Another update to the design that has been made since I bought my C-Tug is to the wheels. The original C-Tug like mine came with pneumatic tyres which occasionally need topping up with air (not easy if you happen to be on a two week kayak expedition without access to a pump).  The pneumatic wheels do though have the advantage that they seem to offer some cushioning like suspension springs over very rough ground.  Incredibly 17 years on my tyres and inner tubes are still in perfectly sound condition and have never even had a puncture! However the innovative team at RAILBLAZA came up with a couple of new solutions to ensure punctures are never a problem.  The standard "Kiwi" wheels now are solid so can never puncture.  They also have a wide, flat, bottom profile which may run over soft sand or boggy ground better than my pneumatic wheels.  Even more innovative are the new SandTrakz wheels which look akin to caterpillar or tank tracks spreading the load over a wider area and they say it reduces the effort to pull your trolley over soft sand by half.  I have tried a pair of these on a friend's C-Tug and they do seem to work so I am tempted to get a set of these as well for use on our local soft sand beaches.  The axles though take standard 1" bore wheels so if you have a particular application or favourite wheel type you can always fit alternative wheels to the trolley if you wish. Again this is something I may be taking advantage of as having lately become obsessed with the NDK/SKUK Romany (Classic) and Explorer sea kayaks I have for the first time found a kayak that my C-Tug won't fit into!  The NDK kayaks (which have a design dating back to the early 1990's but are still an absolute delight to paddle) have a small 10" round hatch, with only about a 9.5" internal diameter instead of the larger oval hatches which most other kayaks have at the stern.  The chassis once dismantled will fit into the Romany and the Explorer but my original pneumatic tyres and the newer solid Kiwi wheels are too large a diameter to fit in. I don't know whether the new SandTrakz wheels would compress enough to fit through the hatch so will have to check that (I will report back here when I find out).  The alternatives therefore are to strap the wheels separately onto the back of the kayak (not keen on this idea as it will inhibit back deck re-entries), see if the wheels can actually be stored inside the cockpit in front of the footrests (I am checking this at the moment as I have a solid foam footrest mounted against the front bulkhead - If they could be fitted into a carved compartment inside the foam it would be quite an elegant solution) or thirdly buy a smaller set of 8" diameter wheels specifically for use with the NDK kayaks (I have a pair of these so this is an easy option for me - but I would rather be able to use the supplied C-Tug wheels if I can). UPDATE: In the end I bought an alternative set of smaller diameter (8")  wheels to fit the standard 1" bore axles of the C-Tug trolley specifically for use just with my NDK kayaks with the smaller hatches so now I can use my C-Tug with both my NDK Romany Classic and NDK Explorer kayaks and still get the C-Tug in the small round hatches.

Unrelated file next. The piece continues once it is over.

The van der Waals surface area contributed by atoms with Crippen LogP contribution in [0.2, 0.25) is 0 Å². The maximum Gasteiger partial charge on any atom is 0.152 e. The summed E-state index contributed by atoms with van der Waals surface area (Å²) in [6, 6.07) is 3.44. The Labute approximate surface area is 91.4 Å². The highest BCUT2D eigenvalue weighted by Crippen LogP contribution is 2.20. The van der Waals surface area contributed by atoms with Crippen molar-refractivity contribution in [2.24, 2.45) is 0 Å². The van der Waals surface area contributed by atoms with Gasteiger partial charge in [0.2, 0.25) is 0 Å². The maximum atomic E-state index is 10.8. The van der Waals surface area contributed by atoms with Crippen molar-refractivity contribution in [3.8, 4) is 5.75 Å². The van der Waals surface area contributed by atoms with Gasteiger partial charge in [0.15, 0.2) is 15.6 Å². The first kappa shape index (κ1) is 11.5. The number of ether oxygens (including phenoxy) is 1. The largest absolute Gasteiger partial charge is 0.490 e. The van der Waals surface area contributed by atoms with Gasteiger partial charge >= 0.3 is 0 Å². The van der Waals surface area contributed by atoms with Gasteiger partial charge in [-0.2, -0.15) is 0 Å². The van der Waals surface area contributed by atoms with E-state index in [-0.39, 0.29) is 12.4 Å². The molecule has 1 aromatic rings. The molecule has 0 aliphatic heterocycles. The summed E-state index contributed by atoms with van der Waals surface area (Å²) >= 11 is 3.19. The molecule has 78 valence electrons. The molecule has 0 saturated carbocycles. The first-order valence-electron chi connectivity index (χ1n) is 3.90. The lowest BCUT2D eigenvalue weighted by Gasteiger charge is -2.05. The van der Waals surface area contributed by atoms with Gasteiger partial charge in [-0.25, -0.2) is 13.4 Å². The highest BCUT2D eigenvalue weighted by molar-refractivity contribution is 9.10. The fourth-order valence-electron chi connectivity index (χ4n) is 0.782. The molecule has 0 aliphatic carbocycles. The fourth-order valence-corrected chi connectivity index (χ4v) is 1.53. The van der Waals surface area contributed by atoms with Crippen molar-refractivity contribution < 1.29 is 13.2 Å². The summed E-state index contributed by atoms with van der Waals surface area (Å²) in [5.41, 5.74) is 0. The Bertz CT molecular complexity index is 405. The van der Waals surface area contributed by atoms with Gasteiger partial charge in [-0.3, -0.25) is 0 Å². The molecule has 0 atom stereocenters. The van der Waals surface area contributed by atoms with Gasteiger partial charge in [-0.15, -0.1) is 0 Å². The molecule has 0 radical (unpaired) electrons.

RAILBLAZA continue to innovate and there are now even more options for the C-Tug like rails instead of pads better suited to certain hull types, a "Double Up Bar" so you can join two C-Tugs together for really heavy boats, other products for dinghy wheels and lots more. They also produce the extremely useful and interchangeable StarPort/QuickPort system and accessories, which I have also now standardised on across all my various craft, for mounting umpteen clever fittings for everything from the ever popular action cameras to fishing rod holders, navigation lights,etc, etc.

The C-Tug has a couple of disadvantages in that the chassis components are reasonably large and at around 4.3kg it is not the lightest trolley on the market. If maximum storage space in your kayak for expeditions or super light weight is important to you then there may be better options for you than the C-Tug.  The C-Tug is also not the cheapest trolley on the market but I definitely think it is a case of "you get what you pay for" and spread over the likely lifetime of the trolley cost of ownership works out at a pretty low yearly rate.  However if, like me, you value a super tough trolley that can be used for practically any kayak or canoe you are ever likely to own and will last for many years, if not decades, then I cannot think of a better trolley than the C-Tug.  If anything ever happens to mine (I would be devastated!) I would have no hesitation in immediately buying another.